December 14, 2007
Vecsey comes through with the latest in a series of columns that have
essentially been culled from hidden microphone recordings of conversations my
father and I had in December of 2003. We're sure of it. Yes, the names have
been changed, because Dad and I never assumed that Jared Jeffries would have
made it past his rookie contract or that that Jerome James would have been in
the league long enough to grab a deal in the summer of 2005, but the sentiments
It's a good column: Isiah Thomas is a bad GM, he's not only brought in a bunch of horribly mismatched basketball players ill-suited to be counted on for anything more than a strong first quarter in a blowout loss, but, as coach, he's also lost control of them. The Knicks should fire Isiah.
Yes, fire Isiah. Go nuts. Trade his bums away, and have fun. See how that works. Because it won't.
The Knicks need to dump Isiah Thomas, and trade just about every player they have away. That's the obvious part. The problem here is that there are precious few players on this team (David Lee, Renaldo Balkman ... that's it) worth building around, and even those guys are role players. A major fire sale should be in the offing, but it is contingent, of course, on Isiah finding another four or five jobs as a GM for other teams under four different pseudonyms. This is the NBA, you need two to tango, and I'm having a hard time finding a new home for any of these mugs.
You can't just cut someone like Eddy Curry or release Stephon Marbury, like an NFL team could, and watch as the contract flies off the books. And you can't just dump someone like Jared Jeffries or Jamal Crawford on a team desperate for overrated defense and bad shooting for a series of Double-A semi-prospects, as you can in Major League Baseball. Things are different in the NBA, where you need a trading partner to match the salary of the guaranteed contract you're trading, and who would want these guys?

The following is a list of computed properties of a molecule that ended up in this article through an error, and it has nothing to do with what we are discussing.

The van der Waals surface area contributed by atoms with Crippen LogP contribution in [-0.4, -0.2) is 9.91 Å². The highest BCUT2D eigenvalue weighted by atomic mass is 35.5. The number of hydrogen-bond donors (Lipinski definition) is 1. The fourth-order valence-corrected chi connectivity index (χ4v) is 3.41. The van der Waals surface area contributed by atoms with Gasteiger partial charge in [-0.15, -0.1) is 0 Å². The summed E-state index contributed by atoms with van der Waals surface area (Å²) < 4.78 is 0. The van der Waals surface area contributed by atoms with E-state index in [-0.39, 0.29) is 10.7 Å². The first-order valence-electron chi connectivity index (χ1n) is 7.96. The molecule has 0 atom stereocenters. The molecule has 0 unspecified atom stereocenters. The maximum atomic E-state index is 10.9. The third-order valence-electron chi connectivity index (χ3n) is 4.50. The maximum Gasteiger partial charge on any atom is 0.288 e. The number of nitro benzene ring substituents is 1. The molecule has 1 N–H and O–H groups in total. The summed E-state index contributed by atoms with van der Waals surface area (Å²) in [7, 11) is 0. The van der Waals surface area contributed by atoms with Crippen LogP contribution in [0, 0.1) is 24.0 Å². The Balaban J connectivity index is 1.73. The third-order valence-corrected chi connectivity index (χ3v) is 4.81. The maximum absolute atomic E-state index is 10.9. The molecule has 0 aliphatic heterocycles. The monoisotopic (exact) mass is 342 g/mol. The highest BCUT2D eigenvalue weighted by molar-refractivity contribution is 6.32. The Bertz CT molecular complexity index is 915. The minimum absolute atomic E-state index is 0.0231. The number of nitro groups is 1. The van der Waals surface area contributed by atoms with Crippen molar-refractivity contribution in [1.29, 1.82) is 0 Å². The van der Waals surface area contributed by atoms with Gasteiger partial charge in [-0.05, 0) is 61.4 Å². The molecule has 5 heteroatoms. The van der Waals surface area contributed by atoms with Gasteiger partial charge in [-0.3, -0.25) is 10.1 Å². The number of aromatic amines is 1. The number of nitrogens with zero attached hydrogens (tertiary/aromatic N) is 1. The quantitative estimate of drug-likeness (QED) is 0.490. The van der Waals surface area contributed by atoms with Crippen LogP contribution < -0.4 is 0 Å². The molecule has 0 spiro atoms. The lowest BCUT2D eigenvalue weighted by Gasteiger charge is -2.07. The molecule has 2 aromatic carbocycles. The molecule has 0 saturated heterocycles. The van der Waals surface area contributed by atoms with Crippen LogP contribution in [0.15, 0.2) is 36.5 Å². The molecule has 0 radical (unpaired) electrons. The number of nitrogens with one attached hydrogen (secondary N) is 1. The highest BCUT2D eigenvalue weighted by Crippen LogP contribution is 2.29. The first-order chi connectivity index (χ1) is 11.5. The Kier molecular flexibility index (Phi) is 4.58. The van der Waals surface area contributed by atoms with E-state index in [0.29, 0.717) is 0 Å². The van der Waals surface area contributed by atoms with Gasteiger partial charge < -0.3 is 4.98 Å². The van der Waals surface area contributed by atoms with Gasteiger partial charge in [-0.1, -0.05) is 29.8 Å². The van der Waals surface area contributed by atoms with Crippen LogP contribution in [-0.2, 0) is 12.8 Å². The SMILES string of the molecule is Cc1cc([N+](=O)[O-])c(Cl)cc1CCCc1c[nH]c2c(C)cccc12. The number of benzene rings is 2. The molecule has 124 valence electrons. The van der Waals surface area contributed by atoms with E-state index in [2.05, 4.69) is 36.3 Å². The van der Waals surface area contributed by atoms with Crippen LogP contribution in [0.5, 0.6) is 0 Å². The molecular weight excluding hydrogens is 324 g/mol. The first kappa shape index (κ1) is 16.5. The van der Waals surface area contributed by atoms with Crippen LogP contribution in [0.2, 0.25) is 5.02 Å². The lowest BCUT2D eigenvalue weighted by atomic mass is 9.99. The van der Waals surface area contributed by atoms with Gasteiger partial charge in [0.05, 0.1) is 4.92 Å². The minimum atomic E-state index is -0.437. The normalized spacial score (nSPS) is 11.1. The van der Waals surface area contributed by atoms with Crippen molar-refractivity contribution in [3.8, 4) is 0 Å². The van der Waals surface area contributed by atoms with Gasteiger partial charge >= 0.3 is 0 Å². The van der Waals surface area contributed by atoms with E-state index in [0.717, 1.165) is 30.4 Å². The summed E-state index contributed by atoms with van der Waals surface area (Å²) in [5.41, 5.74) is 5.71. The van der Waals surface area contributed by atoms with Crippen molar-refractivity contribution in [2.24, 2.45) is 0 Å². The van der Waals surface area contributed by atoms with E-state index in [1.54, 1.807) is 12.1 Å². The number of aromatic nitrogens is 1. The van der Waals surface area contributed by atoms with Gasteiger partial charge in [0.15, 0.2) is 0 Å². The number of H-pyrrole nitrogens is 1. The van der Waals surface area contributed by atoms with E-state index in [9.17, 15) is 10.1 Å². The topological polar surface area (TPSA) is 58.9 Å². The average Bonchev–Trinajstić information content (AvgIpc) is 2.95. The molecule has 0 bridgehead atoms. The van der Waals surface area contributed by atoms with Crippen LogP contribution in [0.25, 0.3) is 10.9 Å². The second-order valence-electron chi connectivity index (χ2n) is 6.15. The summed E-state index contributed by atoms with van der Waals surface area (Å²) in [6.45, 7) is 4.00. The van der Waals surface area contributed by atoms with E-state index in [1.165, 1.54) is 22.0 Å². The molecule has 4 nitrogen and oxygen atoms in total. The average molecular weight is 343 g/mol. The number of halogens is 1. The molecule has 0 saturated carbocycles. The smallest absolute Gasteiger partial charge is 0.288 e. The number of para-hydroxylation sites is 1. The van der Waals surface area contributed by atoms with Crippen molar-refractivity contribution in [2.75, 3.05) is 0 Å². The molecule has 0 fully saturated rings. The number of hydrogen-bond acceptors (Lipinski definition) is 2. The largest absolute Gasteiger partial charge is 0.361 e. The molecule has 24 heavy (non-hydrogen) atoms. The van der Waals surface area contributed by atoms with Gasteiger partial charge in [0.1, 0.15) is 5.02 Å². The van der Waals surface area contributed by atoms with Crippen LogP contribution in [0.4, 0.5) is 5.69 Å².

Marbury is owed nearly $40 million over this season and the next one, and even if there was a team desperate for someone to run the point guard position (or to clear salary and grab a contract that expires in the summer of 2009), it will be next to impossible to garner enough salaries in return to match that $20 million average. Eddy Curry can score in the low post, but he's woefully below average in every other facet of pro basketball besides his one solid skill, and his uninsured contract averages about $10 million a year over the next four seasons. Yes, he can score, but his pitiful defense will more than mitigate his great offense, his legendarily bad rebounding skills will kill your team on both ends, and Eddy's inability to find a teammate while double-teamed will destroy your offense even before he gets a chance to do the one thing he's good at.
So, at $10 million a year, who would want this guy? Remember, the Knicks can throw in exactly two (Lee and Balkman) low-salaried, high-production players to sweeten any deal, but those two only go so far when you have 13 other high-salaried loads to unload.
We don't mean to pick on Pete Vecsey's column, he's got the right idea, and he isn't falling into the trap that a lot of national columnists do by proposing an obvious solution ("throw the bums out!") without actually telling you how to do it.
But for every troubled team in the league, the average hardcore NBA fan could give you the blueprint of a cogent rebuilding play. With the Knicks, even the freaks are stuck; because we can't imagine who would want to take on Marbury, Curry, Randolph, Crawford, Richardson (in spite of his actual tough play), James, Jeffries or Malik Rose. Seriously, look at these salaries and refer back to your favorite team. Would you want any of these guys littering your salary cap? And what price would you pay for the right to have them litter your salary cap?
Now, think of your typical GM, with his typical three-year window to "get things right." Can you think of any GM in the NBA that would want to take on any member of this lot? Jerry West could take on New York's GM job by the time you're done with lunch today, and it wouldn't mean a thing. Unless the next Knick GM finds an Isiah-like sucker to take on any of these guys, the Knicks are stuck with a likely batch of embarrassing buyouts. So, until the contracts are up, expect Fire Isiah (that's his first name, right?) to stick around. Honestly, there's precious little that any replacement can do until then.